Book Now

5 Questions With Chef Susur Lee On The Future Of Chinese Cuisine

By Kenneth Goh, Michelin Guide Global, Aug 12, 2019

The Toronto-based celebrity chef, who co-helms the MICHELIN Plate Chinese restaurant TungLok Heen, shares his advice for young Chinese chefs.

Whenever celebrity chef Susur Lee travels, he keeps an eye out for that one good idea to bring back to Toronto, where he runs restaurants including Lee and Kid Lee. Things that have caught his attention can span from ingredients such as long black peppercorns from Cambodia to how a deboned chicken drumstick is served like a popsicle in a street stall in Qingdao.

Speaking to The MICHELIN Guide Digital during a recent trip to Singapore, Lee says: “I need that one great idea, be it from ingredients to a dish, and I enjoy making my rendition of dishes that I see overseas when I am back in my kitchen at home.” Read more…

The steamed White Sultan Fish with Crunchy Scales is one of the revamped dishes at TungLok Heen. (Photo: TungLok Heen)

Investigation: Is Vancouver’s Chinatown dying?

By Mike Howell, Vancouver is Awesome, Jun 17, 2021

Pandemic-triggered increases in store closures, street disorder and anti-Asian racism have slammed the historic community, with a contrasting mix of unease and optimism among those who remain and those who left.
For more than a year now, Helen Chu has stood behind the counter of her flower shop in the Chinatown Plaza and hoped for something that rarely occurs these days: a visit from a buying customer.
On a recent Monday morning, over the space of three hours, Chu received four online orders for small flower arrangements, but no walk-in customers. Read more…

A man walks by a heavily graffitied business on Keefer Street in Chinatown, which had a commercial vacancy rate of more than 23 per cent in 2020. Some community leaders suggest the rate is even higher this year. Photo Mike Howell

Western-Chinese food is authentic — and isn’t white washing our culture

by Kathryn Mannie, CBC, Jun 22, 2021

Dismissing this cuisine also dismisses the legacy of chefs like my grandparents.

“Sik jor fahn mei ah? Have you eaten yet?”

This common Cantonese greeting indicates just how closely Chinese culture associates food and well-being. My gung gung (maternal grandfather) fiercely proclaims that food and money are the two most important things to possess — in that order.

Like many second- and third-generation Chinese-Canadians, I was partially raised by my grandparents while my parents worked full time.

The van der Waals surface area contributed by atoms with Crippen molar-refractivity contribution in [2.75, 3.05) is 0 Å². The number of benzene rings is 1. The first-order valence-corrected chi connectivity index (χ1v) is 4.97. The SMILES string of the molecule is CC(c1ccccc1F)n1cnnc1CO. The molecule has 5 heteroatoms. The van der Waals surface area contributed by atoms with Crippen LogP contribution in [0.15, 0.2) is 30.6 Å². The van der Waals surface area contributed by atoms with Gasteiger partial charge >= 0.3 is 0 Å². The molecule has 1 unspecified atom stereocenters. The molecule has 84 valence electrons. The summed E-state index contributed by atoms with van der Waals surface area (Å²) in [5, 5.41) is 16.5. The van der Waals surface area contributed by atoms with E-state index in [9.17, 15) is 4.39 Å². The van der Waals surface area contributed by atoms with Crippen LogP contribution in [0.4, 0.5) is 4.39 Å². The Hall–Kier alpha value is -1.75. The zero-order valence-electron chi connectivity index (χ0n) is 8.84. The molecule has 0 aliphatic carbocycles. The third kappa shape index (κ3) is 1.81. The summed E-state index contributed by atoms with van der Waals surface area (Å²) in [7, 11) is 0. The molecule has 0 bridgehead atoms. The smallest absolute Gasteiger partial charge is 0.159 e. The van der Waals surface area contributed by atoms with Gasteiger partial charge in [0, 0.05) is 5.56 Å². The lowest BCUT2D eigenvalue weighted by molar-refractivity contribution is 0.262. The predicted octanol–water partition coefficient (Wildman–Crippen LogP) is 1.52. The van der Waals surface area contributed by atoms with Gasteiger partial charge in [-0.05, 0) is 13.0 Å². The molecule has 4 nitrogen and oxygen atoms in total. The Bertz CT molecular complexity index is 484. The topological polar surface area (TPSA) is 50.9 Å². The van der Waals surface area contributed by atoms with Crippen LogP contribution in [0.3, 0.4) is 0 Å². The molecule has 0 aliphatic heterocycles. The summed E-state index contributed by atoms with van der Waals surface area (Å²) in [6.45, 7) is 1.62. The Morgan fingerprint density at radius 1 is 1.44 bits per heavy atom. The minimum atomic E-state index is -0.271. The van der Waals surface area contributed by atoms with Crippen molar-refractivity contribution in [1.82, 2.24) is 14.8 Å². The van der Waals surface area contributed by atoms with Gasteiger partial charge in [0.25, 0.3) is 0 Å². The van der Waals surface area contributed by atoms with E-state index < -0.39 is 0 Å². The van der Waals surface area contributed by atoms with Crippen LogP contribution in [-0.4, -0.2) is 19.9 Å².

And at the centre of their home was the kitchen. Read more…

Though we can’t gather at our usual dim sum restaurant anymore, my family still gets together every Sunday around noon to share a meal. I join in virtually when I’m in Toronto. (Kathryn Mannie)

A Family’s Quarantine-Kitchen Bonding in “Have You Eaten”

By Han Zhang, Film by Lina Li, The New Yorker, December 18, 2020

In the first few months of quarantine, Lina Li was especially well fed. In mid-March, Li, a junior at Ryerson University, in Toronto, decamped from her apartment downtown and moved back to her parents’ house in the suburban town of Thornhill, about half an hour’s drive from the city. Li’s mother, Yan Gao, was prepared for the lockdown—in January, after learning about the spread of the coronavirus in China, she stocked her pantry with staples: for starters, four bottles of soy sauce and ten bags of jasmine rice; a restaurateur friend supplied brisket, for the freezer. The only thing Gao didn’t stock up on was vegetables—she doesn’t believe in frozen greens. She grows zucchini, cucumbers, green onions, chives, and tomatoes in her garden. The pandemic brought Gao’s two adult daughters and her husband—who, for decades, had split his time between Beijing and Toronto for business—under one roof. The family played board games, watched movies, and took daily walks together—that is, between gulping down the elaborate meals that Gao whipped up. Read more…

What it’s like eating Dim Sum out on the Patio/Parking Lot during covid

By Tim Lee

While our restaurants are still not allowed to serve dine-in meals, many places have been creatively using their patios and even their parking lots to offer an out door dining experience. Today, I get a chance to try dim sum outside at Neptune Seafood Restaurant in Richmond BC Canada where we’ll have lots of dim sum dishes, seafood, and an incredible Lobster fried noodles

‘The Keefer Yard’ Prepares to Tee Off in Chinatown

By Andrew Morrison, Jul 28, 2020, Scout Vancouver

You know that narrow but deep vacant lot beside The Keefer Bar in Chinatown? It’s currently being transformed into The Keefer Yard, an al fresco space dedicated to outdoor games and good times.

The idea for The Keefer Yard is simple: run long rows of bench-style seats against both walls and front them with a 9-hole putting green. Putters and balls are available to rent for a small fee that will be donated to local charitable organisations, starting with the Hogan’s Alley Society. There will be other games to play, too (eg. horseshoes), and GM Keenan Hood tells me he’s also planning for a food truck to be present. read more…

‘What Is Chinatown?’ Artist Jiawei Zhao Looks At Chinatown Under Lockdown

by Nadja Sayej, Apr 21 2020, Forbes

Jiawei Zhao is a Chinese artist based in New York City. As the country is under lockdown, Zhao uses familiar Chinese symbolism in his artwork to create a feeling of familiarity and comfort in this time of crisis.

The Brooklyn-based artist looks to Manhattan’s Chinatown, and the various Chinatowns across the country, as a point of inspiration for his artworks, be it his series that looks at the closed Chinese-language movie theatres, to his Wallpaper series, which reexamines historic public monuments and their relevancy in our current pandemic—looking back to see a clearer future, so to speak. read more…

Wallpaper #2 (ongoing) JIAWEI ZHAO
[ + ]